[QUOTE=phorce;1727000]Your class (.h) and functions to the class (.cpp) should be in separate files and then included in main (:[/QUOTE]
Thanks, but I have no experience in seperating codes in two files. How can I do that (School didn't teach me that).

This is the program I wrote for my CS project. Compiler is TurboC++. I initially added a lot of garbage code in it and am having a hard time cleaning it up. Can you guys please suggest improvements in the code below. Thanks in advance.
[CODE]
//STUDENT MANAGEMENT

include<conio.h>
include<fstream.h>
include<string.h>
include<stdio.h>

class student
{
char name[50];
int r_no;
int classs;
float marks;
char grade;
public:
int modify1();
void modification();
void getdata();
void display();
void search();
int getrno()
{
return r_no;
}
};
student ob1[10],ob2,ob3[10],ob4;
void student::getdata()
{
char ch;
cin.get(ch);
cout<<"\n\n\t\t\tEnter the roll number: ";
cin>>r_no;
cout<<"\n\t\t\tEnter name:";
cin>>name;
cout<<"\n\t\t\tEnter class:";
cin>>classs;
cout<<"\n\t\t\tEnter the marks:";
cin>>marks;
if(marks>=75) grade='A';
else if(marks>=60) grade='B';
else if(marks>=50) grade='C';
else if(marks>=40) grade='D';
else grade='F';
}
void student::display()
{
cout<<" \nRoll no :"<<r_no;
cout<<" \nName:"<<name ;
cout<<"\nclass:"<<classs<<"\n"<<name<<"\t..has passed exams with "<<marks<<"\t and grade: "<<grade;
}

void student::modification()
{
char clas[4];
cout<<" Roll no:"<<r_no<<"\n";
cout<<"Name: "<<name<<"\t class:"<<clas<<"\t marks"<<marks<<"\n";
cout<<"\n Enter new details";
char nm[20]=" " , cl[4]=" ";
float mks;
cout<<"\n new name:(press . to retain old one) ";
cin>>nm;
cout<<"\n new class :(press . to retain old one) ";
cin>>cl;
cout<<"\n new marks:(press -1 to retain old one) ";
cin>>mks;
if(strcmp(nm,".")!=0)
strcpy(name,nm);
if (strcmp(cl,".")!=0)
strcpy(clas,cl);
if(mks!=-1)
{
marks=mks;
if(marks>=75) grade='A';
else if(marks>=60) grade='B';
else if(marks>=50) grade='C';
else if(marks>=40) grade='D';
else grade='F';

}

}
void main()
{
clrscr();
last:;
clrscr();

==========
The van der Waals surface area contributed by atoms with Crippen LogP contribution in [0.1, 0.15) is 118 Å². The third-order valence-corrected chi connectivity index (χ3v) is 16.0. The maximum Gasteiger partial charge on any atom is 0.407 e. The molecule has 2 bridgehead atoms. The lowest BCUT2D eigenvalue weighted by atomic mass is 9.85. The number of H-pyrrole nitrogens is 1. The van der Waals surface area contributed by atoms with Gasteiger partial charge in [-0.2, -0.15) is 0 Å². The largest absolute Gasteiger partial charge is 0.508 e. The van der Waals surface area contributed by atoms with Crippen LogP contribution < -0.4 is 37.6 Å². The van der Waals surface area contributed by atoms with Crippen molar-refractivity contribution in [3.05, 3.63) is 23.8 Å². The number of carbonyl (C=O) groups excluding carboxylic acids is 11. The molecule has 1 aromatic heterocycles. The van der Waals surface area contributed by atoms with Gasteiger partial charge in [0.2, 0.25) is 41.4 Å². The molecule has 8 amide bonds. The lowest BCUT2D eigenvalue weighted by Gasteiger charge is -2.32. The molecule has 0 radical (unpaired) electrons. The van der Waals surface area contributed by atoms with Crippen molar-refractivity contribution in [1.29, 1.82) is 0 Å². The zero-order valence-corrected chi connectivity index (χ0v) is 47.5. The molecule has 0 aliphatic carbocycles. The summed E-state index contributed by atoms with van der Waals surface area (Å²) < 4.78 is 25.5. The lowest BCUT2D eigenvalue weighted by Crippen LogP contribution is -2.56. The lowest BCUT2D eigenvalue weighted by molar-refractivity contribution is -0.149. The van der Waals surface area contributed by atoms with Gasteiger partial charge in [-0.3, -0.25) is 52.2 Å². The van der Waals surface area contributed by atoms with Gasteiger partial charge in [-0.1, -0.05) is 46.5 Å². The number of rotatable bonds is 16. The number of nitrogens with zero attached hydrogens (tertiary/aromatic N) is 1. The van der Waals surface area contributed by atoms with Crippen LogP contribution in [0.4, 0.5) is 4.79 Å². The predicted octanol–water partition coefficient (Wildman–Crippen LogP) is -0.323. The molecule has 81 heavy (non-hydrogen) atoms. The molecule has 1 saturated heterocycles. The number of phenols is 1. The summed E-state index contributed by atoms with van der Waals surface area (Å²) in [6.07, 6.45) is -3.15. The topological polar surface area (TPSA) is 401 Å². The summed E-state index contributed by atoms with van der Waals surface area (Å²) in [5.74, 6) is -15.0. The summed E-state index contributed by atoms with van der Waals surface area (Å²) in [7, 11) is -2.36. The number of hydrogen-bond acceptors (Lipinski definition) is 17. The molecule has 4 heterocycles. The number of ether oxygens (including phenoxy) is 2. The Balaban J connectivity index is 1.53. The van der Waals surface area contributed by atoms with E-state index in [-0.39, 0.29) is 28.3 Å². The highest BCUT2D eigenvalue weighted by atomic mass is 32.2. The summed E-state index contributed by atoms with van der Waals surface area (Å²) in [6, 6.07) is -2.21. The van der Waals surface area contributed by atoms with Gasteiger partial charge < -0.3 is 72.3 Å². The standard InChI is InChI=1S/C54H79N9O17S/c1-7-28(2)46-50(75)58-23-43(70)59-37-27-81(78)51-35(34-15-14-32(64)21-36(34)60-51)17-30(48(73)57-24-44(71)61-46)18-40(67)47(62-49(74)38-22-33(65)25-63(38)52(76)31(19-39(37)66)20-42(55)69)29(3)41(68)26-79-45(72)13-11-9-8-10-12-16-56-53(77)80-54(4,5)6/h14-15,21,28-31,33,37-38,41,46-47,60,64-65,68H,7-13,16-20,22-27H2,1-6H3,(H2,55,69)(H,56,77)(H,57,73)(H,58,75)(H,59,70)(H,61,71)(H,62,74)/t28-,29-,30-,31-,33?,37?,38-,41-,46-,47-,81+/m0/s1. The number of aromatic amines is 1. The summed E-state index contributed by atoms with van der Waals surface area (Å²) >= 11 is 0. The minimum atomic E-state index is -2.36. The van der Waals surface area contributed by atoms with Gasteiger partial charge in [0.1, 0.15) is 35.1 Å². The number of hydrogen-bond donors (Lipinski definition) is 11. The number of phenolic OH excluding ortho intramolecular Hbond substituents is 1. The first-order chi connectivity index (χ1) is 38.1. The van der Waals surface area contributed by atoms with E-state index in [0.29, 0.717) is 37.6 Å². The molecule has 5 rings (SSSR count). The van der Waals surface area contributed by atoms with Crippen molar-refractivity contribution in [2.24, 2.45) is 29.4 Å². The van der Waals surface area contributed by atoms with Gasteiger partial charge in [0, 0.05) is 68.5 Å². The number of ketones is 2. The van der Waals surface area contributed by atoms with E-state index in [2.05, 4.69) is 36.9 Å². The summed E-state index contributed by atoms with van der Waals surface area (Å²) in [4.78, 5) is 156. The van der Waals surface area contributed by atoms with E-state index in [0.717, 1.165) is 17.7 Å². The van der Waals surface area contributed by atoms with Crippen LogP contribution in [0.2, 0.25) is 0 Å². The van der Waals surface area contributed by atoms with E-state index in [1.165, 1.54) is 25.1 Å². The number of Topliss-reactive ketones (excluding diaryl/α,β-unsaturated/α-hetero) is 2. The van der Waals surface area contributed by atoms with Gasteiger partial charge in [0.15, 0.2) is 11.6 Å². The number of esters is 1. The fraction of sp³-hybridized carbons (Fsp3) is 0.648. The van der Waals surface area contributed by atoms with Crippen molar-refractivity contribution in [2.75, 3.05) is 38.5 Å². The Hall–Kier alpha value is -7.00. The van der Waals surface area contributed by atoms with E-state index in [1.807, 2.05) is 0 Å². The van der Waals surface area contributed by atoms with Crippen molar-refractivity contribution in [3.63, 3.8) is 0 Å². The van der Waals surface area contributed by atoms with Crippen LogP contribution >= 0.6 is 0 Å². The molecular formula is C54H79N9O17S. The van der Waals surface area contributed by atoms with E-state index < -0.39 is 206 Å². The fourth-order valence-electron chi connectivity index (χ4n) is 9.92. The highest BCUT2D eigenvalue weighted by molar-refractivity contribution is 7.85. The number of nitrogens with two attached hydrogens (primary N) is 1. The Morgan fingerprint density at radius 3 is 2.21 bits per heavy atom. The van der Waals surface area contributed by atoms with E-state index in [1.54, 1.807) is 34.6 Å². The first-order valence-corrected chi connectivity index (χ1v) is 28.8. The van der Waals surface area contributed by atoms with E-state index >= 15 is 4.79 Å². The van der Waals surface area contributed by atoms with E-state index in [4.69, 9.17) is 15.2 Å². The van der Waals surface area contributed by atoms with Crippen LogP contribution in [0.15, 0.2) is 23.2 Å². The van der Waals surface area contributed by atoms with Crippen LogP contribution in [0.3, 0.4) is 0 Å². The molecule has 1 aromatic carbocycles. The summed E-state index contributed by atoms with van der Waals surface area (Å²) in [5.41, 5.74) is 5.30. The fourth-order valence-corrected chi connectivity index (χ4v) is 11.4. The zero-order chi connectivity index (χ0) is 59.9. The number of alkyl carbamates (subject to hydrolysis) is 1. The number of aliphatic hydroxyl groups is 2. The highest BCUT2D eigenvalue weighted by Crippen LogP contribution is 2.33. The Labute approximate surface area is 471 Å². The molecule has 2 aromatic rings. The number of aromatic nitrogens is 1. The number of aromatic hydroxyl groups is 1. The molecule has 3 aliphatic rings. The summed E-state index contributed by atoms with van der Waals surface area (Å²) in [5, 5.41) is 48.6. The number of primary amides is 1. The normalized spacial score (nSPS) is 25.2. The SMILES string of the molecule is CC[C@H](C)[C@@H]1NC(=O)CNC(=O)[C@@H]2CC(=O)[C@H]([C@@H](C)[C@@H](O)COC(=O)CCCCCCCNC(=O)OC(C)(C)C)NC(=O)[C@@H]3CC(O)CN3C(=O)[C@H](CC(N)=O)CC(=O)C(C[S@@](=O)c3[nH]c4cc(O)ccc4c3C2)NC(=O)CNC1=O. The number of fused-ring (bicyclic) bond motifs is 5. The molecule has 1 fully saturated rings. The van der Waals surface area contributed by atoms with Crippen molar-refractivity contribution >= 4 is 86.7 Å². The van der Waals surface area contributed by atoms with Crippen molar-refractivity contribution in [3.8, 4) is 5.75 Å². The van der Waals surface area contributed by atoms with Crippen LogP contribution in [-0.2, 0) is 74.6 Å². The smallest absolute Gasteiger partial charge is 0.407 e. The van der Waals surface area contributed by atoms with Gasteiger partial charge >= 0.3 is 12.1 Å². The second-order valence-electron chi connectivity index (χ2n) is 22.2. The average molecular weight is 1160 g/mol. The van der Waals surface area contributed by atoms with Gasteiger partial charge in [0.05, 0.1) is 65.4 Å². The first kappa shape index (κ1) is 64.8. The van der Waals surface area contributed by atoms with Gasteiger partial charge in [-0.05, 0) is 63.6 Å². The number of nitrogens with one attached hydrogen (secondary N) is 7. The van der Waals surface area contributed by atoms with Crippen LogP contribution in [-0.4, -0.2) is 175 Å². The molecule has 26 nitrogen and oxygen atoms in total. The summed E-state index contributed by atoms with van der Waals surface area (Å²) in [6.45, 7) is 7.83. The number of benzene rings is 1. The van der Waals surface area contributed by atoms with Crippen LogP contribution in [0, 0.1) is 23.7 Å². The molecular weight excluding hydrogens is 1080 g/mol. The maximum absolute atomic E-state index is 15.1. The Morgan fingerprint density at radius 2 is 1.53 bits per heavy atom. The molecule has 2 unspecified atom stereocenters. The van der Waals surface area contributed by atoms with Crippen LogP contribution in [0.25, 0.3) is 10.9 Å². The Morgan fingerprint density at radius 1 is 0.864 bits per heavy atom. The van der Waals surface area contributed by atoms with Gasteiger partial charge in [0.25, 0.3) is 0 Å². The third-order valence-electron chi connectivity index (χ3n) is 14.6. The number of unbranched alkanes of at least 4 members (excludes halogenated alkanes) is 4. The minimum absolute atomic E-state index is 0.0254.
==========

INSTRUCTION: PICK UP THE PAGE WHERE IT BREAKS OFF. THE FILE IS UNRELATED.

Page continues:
int rn,tr,n,p,i=0,record=0;
long pos;
char ans;
do
{
clrscr();
cout<<"\n\n\n\t\t\tMenu for displaying\entering data\n\n";
cout<<"\t\t\t1.Enter the details\n\n";
cout<<"\t\t\t2.Displaying the details\n\n";
cout<<"\t\t\t3.searching details\n\n"; cout<<"\t\t\t4.Modification \n\n";
cout<<"\t\t\t5.Deletion\n\n";
cin>>tr;
clrscr(); ...

I signed up for the Google Code-In Project for OpenSUSE today, as my task is to get 20 people to fill up a survey about public opinion of OpenSUSE, Daniweb seemed a natural starting point to me due to the high density of people with computer expertise
Here is the link for the survey
[URL="

I think I should try bluetooth.Maybe while trying to connecting to network, the computer might be sending more current then the phone can handle

[QUOTE=;][/QUOTE]
Well, I consider the thread as solved. Thanks for the small tidbits of info on the code.

I don't think they are non-portable, I compiled them and found a fair amount of success under Code::Blocks 10.05.

@Narue Thanks for the advice, But I'm curious, what thing makes this program print out a rhyme rather than a compiler error.

Here is a program I found [URL="

When I use the USB cable to connect, the phone just restarts. and I a message pops up on the upper right side like "GSM Disconnected". And even if I remove the data cable and connect it again the computer won't recognize the phone until I restart the OS.

The phone is a feature phone, no fancy OS backing it up. I can tether it in WinXP. I don't know what the OS is called and its definitely not Symbian.

I tried to tether my Samsung SGH-L700 phone in Ubuntu 11.04.I successfully created the connection and configured it correctly. The problem is that, whenever I try to connect to the internet using the phone, the phone restarts and I'm not able to connect. Any workaround for it?

A 6000 page book will be almost 18 inches. I would recommend a thesis on a select area of interest of yours. I am not out of High School so you can ignore me and take heed of more experienced posters here

I think you should do exercises based on each chapter. I am a newbie in this field, but it works well for me. Practice is the key. When I first opened the book, I couldn't even make sense of the programs written in there, now I can confidently write a pretty moderately difficult program without errors in one go. I would recommend you to learn the "C" part of C++ and then move on to the Object oriented part.